Grand River Wildlife Area–Dead Branch Wetlands
eBird Bar Charts by Season
About Grand River Wildlife Area
The Grand River Wildlife Area is in northeast Ohio, just east of West Farmington. OH-88 bisects the area in an east-west direction, and OH-534 borders the area on the west. Trumbull CR-217, CR-213, and CR-233 run parallel to OH-534 through the area.
The 7,453-acre area is flat to gently rolling. Twelve ponds, numerous beaver impoundments, and over thirty constructed marshes can be found here. The Grand River and five tributary streams meander through the wildlife area, subjecting much of it to flooding during heavy rains and spring thaws. About 46 percent of the area is second growth hardwoods, 49 percent is open land, cropland, and brushland, and 5 percent is wetland and water.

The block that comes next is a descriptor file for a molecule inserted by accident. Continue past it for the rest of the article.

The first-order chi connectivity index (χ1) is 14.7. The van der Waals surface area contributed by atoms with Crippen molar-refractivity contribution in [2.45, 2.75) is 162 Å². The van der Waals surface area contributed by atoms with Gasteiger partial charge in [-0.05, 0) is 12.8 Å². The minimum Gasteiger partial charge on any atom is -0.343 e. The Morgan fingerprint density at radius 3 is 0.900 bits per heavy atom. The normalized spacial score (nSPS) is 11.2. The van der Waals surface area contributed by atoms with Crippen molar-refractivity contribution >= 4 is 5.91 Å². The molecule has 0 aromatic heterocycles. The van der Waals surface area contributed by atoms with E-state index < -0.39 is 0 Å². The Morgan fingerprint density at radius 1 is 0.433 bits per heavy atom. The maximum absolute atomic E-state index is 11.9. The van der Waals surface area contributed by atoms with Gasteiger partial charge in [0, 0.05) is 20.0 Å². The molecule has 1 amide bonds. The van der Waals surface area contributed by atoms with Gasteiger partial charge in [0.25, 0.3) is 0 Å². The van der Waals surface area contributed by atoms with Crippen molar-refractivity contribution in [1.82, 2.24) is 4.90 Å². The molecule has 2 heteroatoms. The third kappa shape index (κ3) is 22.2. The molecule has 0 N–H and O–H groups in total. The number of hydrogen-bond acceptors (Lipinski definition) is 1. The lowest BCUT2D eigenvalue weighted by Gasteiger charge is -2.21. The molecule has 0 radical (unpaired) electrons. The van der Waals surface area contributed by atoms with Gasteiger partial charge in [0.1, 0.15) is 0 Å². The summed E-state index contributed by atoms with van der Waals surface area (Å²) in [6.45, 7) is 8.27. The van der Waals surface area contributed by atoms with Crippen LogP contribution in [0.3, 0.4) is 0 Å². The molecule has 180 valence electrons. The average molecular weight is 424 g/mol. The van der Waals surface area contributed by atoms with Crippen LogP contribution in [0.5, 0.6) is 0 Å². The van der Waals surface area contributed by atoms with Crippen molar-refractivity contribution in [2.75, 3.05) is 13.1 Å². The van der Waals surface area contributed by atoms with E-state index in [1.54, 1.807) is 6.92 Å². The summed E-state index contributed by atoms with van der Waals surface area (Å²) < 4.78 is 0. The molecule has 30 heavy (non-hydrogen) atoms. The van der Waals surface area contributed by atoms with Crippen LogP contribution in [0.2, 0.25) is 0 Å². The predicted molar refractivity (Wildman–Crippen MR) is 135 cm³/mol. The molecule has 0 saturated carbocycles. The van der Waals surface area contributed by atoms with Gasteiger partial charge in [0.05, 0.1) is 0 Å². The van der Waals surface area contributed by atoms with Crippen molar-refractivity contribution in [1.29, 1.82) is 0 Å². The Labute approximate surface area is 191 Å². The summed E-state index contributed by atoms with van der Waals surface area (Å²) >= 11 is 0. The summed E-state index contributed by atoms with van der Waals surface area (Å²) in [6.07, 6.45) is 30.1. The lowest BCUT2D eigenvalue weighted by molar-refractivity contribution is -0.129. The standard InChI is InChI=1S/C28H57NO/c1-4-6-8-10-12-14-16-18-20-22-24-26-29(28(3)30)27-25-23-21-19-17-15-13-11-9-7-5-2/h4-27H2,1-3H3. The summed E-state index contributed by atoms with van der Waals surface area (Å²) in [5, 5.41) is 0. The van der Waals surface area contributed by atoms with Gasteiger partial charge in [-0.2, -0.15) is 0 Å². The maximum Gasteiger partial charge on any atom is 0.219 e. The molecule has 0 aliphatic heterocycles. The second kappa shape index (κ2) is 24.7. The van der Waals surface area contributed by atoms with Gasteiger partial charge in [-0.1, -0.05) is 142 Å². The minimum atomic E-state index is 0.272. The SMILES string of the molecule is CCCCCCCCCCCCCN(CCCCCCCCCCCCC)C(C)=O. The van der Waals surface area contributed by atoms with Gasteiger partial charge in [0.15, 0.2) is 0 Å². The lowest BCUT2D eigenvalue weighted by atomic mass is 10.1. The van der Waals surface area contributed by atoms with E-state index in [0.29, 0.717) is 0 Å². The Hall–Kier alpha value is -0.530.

Purchase of land for this wildlife area began in 1956. A portion of the purchased land was cropland; today, much of it is in crop rotation to benefit wildlife. The primary purpose of the wildlife area is to provide public hunting and fishing. Other uses such as hiking and bird watching have become increasingly popular. Several constructed marshes have been impounded, totaling approximately 300 acres. The water levels in these wetlands are managed for waterfowl habitat during the fall migration; they also provide nesting sites for local migratory species.
From Grand River Wildlife Area webpage
No restroom facilities.